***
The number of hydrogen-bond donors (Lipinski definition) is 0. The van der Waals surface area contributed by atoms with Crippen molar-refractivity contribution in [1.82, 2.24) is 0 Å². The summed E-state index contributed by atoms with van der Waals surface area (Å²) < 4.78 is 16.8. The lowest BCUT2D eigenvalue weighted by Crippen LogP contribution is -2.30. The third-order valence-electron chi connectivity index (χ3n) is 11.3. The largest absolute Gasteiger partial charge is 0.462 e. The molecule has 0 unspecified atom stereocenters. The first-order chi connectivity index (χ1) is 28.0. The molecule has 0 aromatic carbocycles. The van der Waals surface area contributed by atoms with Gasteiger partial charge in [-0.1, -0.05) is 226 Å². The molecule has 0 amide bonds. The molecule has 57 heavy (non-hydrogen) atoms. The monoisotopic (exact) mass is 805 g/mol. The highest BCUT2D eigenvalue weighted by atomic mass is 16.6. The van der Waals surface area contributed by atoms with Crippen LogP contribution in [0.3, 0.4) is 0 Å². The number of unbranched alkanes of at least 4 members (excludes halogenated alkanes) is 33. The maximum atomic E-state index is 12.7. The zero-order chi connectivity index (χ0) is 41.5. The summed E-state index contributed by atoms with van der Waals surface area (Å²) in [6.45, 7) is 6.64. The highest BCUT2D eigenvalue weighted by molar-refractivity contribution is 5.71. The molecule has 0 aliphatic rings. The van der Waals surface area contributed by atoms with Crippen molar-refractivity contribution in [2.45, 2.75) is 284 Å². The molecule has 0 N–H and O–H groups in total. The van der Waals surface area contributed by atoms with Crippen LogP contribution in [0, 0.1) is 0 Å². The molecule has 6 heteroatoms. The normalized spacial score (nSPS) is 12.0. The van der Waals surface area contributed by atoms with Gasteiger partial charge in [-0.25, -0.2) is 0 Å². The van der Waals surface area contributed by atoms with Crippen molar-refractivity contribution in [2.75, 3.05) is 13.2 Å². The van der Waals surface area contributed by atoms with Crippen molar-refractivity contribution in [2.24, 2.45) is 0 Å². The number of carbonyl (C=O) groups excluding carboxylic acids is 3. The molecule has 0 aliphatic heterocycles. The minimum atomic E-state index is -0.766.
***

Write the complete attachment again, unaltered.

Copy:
The number of hydrogen-bond donors (Lipinski definition) is 0. The van der Waals surface area contributed by atoms with Crippen molar-refractivity contribution in [1.82, 2.24) is 0 Å². The summed E-state index contributed by atoms with van der Waals surface area (Å²) < 4.78 is 16.8. The lowest BCUT2D eigenvalue weighted by Crippen LogP contribution is -2.30. The third-order valence-electron chi connectivity index (χ3n) is 11.3. The largest absolute Gasteiger partial charge is 0.462 e. The molecule has 0 unspecified atom stereocenters. The first-order chi connectivity index (χ1) is 28.0. The molecule has 0 aromatic carbocycles. The van der Waals surface area contributed by atoms with Gasteiger partial charge in [-0.1, -0.05) is 226 Å². The molecule has 0 amide bonds. The molecule has 57 heavy (non-hydrogen) atoms. The monoisotopic (exact) mass is 805 g/mol. The highest BCUT2D eigenvalue weighted by atomic mass is 16.6. The van der Waals surface area contributed by atoms with Crippen LogP contribution in [0.3, 0.4) is 0 Å². The number of unbranched alkanes of at least 4 members (excludes halogenated alkanes) is 33. The maximum atomic E-state index is 12.7. The zero-order chi connectivity index (χ0) is 41.5. The summed E-state index contributed by atoms with van der Waals surface area (Å²) in [6.45, 7) is 6.64. The highest BCUT2D eigenvalue weighted by molar-refractivity contribution is 5.71. The molecule has 0 aliphatic rings. The van der Waals surface area contributed by atoms with Crippen molar-refractivity contribution in [2.45, 2.75) is 284 Å². The molecule has 0 N–H and O–H groups in total. The van der Waals surface area contributed by atoms with Crippen LogP contribution in [0, 0.1) is 0 Å². The molecule has 6 heteroatoms. The normalized spacial score (nSPS) is 12.0. The van der Waals surface area contributed by atoms with Gasteiger partial charge in [-0.25, -0.2) is 0 Å². The van der Waals surface area contributed by atoms with Crippen molar-refractivity contribution in [2.75, 3.05) is 13.2 Å². The van der Waals surface area contributed by atoms with Crippen molar-refractivity contribution in [2.24, 2.45) is 0 Å². The number of carbonyl (C=O) groups excluding carboxylic acids is 3. The molecule has 0 aliphatic heterocycles. The minimum atomic E-state index is -0.766.